Romantic rumors began to fly again in 2006 when Albert was attending the Winter Olympics and met the South African swimmer Charlene Wittstock with whom he was spotted on several occasions thereafter. However, there was also considerable evidence come to light that certainly put to rest the gay rumors. In 2005 Albert, through his lawyers, admitted to fathering an illegitimate son with a flight attendant from Togo named Nicole Coste. In 2006 DNA tests also proved that Albert was the father of another illegitimate child by a woman from California named Tamara Rotolo. The child, a daughter, was named Jazmin Grace Grimaldi who was invited by her father to live and study in Monaco if she wished but has so far remained with her mother in San Juan Capistrano, California. A topless model from Germany had also claimed that Albert fathered a child with her but blood tests proved the claims false.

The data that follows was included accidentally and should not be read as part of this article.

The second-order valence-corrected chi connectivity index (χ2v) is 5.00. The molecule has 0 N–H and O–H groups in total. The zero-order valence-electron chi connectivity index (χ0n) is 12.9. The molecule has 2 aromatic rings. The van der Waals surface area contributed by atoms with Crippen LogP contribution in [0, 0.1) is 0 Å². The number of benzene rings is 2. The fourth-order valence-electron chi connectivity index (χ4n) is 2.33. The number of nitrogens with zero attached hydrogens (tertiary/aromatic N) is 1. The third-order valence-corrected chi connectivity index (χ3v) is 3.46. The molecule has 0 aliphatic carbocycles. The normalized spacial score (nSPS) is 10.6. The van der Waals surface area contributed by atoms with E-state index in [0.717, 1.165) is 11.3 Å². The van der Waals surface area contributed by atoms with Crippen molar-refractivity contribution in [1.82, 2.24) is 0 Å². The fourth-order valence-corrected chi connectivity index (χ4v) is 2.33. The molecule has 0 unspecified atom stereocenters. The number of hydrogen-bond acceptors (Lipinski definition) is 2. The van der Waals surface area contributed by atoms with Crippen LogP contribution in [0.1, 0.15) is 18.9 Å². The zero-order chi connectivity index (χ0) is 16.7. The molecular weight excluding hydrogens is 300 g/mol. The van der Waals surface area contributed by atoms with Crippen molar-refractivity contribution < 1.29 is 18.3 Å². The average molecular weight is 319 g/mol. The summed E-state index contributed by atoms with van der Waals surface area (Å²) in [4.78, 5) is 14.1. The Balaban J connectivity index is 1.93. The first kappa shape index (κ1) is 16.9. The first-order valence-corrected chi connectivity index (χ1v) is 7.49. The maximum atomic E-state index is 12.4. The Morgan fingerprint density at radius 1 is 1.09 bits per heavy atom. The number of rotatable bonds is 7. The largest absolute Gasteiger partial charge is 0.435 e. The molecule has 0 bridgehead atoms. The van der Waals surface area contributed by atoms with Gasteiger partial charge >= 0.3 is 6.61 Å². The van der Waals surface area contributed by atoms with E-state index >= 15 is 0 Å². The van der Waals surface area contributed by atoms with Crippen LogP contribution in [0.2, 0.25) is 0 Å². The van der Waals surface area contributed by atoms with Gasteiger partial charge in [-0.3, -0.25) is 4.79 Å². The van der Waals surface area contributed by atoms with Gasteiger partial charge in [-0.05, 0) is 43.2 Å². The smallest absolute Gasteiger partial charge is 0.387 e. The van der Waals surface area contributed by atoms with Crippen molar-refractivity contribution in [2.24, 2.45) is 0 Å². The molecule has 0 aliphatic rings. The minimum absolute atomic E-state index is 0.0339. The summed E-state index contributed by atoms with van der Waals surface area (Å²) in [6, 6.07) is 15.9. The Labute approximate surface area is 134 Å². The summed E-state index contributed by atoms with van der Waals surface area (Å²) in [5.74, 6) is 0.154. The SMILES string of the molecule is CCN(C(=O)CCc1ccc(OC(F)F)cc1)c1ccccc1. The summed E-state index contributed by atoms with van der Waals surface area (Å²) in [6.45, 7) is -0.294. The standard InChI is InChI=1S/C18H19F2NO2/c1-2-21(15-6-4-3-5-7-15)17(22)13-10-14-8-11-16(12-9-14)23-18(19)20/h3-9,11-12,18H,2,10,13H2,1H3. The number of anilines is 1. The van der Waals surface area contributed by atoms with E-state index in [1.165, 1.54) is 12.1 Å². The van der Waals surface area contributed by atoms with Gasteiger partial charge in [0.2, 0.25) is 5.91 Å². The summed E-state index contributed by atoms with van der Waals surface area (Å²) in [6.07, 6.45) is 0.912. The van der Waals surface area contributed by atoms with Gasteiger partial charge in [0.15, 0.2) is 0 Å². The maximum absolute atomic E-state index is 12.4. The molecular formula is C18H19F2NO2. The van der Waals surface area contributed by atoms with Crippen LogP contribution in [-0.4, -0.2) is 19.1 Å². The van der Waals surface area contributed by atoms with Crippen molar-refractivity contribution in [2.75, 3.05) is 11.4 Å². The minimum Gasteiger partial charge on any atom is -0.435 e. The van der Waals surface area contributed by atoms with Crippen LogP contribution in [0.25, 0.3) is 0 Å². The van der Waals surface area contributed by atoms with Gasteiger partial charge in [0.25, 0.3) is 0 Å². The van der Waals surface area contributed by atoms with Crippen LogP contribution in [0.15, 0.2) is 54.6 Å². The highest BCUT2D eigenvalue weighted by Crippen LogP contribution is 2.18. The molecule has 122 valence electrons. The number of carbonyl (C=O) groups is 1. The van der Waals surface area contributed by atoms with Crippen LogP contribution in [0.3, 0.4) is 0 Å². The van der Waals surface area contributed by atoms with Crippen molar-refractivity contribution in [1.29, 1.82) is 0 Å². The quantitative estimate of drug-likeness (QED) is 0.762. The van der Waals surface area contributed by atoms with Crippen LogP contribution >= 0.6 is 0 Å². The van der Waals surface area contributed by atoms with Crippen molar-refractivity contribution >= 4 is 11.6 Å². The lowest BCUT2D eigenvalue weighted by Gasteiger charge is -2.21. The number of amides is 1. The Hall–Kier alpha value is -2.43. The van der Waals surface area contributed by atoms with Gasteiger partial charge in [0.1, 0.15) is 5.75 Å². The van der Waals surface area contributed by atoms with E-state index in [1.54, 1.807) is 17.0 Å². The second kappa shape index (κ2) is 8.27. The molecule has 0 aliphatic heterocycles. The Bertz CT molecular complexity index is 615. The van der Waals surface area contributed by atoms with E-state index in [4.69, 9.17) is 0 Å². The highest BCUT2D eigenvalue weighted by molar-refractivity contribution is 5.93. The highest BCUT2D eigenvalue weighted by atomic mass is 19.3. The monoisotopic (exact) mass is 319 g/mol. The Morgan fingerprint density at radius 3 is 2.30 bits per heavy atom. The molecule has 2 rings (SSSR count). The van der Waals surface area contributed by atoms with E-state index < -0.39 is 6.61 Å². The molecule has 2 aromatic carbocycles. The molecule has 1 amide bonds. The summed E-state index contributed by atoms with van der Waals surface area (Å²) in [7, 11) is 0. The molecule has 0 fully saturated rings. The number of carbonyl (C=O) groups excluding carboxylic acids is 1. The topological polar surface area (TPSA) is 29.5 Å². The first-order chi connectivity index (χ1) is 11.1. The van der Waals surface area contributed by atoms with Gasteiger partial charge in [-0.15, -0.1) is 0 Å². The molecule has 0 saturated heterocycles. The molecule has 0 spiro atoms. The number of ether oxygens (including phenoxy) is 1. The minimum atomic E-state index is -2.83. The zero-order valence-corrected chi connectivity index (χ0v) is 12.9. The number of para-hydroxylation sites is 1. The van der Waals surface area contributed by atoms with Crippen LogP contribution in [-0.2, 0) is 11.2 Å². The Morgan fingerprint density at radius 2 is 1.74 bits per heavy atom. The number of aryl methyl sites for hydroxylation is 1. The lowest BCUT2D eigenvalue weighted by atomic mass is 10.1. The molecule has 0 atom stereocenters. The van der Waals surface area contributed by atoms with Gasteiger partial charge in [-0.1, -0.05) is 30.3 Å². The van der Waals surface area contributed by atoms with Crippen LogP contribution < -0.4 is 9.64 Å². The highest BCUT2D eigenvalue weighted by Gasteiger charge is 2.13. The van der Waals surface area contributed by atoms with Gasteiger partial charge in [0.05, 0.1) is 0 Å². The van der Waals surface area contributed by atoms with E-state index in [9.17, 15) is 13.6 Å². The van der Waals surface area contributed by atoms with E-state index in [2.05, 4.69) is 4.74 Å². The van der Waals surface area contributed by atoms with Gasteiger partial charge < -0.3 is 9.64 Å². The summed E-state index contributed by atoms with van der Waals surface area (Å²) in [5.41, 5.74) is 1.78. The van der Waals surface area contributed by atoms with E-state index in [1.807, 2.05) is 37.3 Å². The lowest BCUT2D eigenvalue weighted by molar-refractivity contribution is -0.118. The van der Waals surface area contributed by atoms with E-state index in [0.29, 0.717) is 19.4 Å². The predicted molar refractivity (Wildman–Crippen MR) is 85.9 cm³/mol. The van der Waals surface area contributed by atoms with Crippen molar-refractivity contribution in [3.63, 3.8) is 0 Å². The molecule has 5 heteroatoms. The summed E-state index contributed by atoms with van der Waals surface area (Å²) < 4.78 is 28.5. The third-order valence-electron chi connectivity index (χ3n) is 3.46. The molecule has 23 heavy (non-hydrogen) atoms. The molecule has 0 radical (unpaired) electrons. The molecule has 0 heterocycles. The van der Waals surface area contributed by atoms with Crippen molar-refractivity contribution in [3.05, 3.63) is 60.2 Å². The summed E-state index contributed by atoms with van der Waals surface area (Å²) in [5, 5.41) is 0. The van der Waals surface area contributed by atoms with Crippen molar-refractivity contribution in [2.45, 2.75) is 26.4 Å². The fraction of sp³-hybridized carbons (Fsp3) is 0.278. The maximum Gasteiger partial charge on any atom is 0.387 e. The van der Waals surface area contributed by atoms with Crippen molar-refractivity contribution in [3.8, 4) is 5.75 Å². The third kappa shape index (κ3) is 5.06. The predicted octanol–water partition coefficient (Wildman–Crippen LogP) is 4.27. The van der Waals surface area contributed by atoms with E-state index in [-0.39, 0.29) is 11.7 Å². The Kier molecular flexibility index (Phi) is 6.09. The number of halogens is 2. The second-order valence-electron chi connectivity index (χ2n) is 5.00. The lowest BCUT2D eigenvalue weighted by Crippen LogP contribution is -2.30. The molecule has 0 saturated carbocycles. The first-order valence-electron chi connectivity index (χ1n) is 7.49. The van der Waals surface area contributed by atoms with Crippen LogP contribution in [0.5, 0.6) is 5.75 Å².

In the summer of 2011 Prince Albert II married longtime girlfriend Charlene Wittstock in one of the biggest royal weddings of the year and the largest such celebration in Monaco since the marriage of Princess Grace and Prince Rainier. Thus, there is now the chance that offspring may be produced to continue the Grimaldi-Polignac line of Rainier III. In any event, until such time as Albert II and Charlene do produce legitimate issue his heir remains his elder sister Caroline, Princess of Hanover.